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Brazil, reality and the lessons from adjustment

During the heterodox conference, to which I alluded to in my last post, somebody (cannot remember for sure now; too many talks) suggested that in the middle of the current crisis Argentina and Brazil were islands of growth. This has been a common proposition in the international press, but one that is not founded on fact. The performance of Brazil under the Workers' Party administration (from 2003 onwards), while better than the previous one, has been far from stellar. The figure shows that average growth during the Cardoso administration was around 2.3%, and increased to 3.9% in the Lula-Dilma period.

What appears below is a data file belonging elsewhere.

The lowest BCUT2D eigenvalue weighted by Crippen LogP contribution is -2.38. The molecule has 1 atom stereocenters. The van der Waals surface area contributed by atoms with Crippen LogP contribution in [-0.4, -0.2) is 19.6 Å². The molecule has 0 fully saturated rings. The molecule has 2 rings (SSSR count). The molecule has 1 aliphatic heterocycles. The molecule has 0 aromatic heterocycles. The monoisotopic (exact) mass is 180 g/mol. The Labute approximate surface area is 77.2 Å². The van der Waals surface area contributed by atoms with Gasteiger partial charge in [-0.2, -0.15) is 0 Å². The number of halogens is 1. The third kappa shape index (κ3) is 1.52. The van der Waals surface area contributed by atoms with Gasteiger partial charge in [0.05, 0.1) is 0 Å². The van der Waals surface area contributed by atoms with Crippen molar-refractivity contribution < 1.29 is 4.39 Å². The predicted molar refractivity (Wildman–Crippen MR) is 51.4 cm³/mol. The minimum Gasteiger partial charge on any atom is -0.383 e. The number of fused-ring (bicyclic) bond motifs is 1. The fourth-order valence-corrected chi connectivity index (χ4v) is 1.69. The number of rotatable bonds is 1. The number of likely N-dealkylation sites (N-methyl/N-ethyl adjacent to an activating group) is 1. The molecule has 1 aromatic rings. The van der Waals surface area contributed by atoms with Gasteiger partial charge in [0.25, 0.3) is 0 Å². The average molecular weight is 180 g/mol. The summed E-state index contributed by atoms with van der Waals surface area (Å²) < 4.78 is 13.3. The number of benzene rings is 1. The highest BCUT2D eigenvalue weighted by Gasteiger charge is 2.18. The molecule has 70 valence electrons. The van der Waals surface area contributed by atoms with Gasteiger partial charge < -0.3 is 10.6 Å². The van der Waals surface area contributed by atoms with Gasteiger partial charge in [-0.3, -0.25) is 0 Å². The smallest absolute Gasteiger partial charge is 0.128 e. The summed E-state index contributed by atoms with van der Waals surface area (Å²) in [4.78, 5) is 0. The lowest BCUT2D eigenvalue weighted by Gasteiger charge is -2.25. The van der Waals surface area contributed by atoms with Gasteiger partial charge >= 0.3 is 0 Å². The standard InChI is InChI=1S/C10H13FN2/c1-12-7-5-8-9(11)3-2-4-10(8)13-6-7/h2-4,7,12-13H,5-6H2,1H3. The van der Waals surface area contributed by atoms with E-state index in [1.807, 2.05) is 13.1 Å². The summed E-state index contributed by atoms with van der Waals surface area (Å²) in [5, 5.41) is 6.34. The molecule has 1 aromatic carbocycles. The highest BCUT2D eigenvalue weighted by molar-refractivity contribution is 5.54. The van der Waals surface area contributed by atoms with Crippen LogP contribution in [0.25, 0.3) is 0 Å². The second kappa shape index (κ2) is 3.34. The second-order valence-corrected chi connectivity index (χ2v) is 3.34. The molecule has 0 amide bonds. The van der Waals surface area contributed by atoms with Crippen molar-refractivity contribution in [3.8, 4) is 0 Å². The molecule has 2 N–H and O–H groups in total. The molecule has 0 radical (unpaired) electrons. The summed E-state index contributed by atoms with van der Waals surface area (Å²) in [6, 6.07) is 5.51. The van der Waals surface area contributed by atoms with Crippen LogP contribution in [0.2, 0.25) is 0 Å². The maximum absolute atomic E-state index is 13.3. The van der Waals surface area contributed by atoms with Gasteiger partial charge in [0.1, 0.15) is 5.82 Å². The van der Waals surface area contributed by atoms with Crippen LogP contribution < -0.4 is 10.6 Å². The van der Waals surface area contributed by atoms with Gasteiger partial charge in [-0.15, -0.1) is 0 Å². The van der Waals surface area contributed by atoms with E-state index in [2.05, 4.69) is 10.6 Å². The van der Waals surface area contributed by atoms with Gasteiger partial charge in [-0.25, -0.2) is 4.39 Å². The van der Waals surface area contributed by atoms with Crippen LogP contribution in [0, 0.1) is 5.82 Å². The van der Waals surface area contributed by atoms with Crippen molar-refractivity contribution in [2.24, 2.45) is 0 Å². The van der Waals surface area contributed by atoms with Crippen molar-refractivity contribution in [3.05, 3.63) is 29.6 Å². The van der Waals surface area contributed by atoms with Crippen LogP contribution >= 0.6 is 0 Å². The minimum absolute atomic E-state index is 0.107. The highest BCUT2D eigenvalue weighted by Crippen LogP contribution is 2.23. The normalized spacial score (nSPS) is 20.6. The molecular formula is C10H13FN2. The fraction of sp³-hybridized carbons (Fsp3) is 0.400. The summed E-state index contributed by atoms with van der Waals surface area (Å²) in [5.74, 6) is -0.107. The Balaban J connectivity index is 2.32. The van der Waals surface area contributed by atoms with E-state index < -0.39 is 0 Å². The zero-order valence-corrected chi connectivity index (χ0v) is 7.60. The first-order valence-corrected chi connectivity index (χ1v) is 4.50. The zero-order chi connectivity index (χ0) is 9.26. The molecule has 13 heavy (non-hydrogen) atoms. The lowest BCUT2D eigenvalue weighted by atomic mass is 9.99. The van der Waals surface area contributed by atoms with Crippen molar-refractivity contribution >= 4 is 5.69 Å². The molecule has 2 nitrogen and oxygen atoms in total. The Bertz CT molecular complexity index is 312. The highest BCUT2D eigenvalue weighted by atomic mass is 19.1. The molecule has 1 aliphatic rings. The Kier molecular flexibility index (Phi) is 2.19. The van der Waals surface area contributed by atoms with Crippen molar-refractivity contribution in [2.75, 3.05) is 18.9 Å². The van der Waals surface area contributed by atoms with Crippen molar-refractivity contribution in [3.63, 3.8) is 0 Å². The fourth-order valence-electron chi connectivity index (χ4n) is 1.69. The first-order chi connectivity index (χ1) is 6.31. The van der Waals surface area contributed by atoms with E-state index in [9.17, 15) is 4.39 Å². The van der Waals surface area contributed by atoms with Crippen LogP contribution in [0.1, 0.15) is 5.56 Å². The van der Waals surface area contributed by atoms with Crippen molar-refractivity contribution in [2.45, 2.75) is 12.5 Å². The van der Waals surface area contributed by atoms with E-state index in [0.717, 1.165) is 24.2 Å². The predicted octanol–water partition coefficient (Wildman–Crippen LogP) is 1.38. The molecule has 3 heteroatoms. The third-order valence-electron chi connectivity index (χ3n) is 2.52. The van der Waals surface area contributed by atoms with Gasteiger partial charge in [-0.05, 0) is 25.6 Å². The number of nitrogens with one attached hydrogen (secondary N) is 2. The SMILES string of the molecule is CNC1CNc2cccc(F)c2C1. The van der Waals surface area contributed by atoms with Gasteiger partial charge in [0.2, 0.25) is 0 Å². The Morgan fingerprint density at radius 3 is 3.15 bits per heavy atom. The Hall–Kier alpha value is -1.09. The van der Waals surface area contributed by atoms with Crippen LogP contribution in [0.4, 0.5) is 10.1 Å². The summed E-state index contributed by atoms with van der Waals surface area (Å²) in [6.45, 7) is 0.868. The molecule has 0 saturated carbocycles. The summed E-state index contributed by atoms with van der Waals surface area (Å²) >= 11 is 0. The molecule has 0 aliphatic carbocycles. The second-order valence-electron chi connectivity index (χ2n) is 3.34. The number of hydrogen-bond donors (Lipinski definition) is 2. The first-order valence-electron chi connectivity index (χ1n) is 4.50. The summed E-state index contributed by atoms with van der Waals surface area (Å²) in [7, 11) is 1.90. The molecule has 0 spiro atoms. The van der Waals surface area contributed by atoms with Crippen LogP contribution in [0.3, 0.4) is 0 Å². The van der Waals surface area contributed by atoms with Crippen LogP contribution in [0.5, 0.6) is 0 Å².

By the way, last year Brazil decided to promote a fiscal adjustment to keep inflation in line, and also as an informal agreement between the Treasury (Dilma) and the Central Bank (Tombini) to reduce the rate of interest. If they expected the same effects as in the United States in the 1990s (when Clinton agreed to reduce spending in exchange for lower interest rates from Greenspan), then they forgot that in the US the private sector spending expansion associated to indebtedness and the dot-com bubble allowed for growth. In Brazil, in the absence of any other source of demand, growth collapsed to 2.7% last year! Another cautionary tale for those that think that fiscal adjustment is a panacea.

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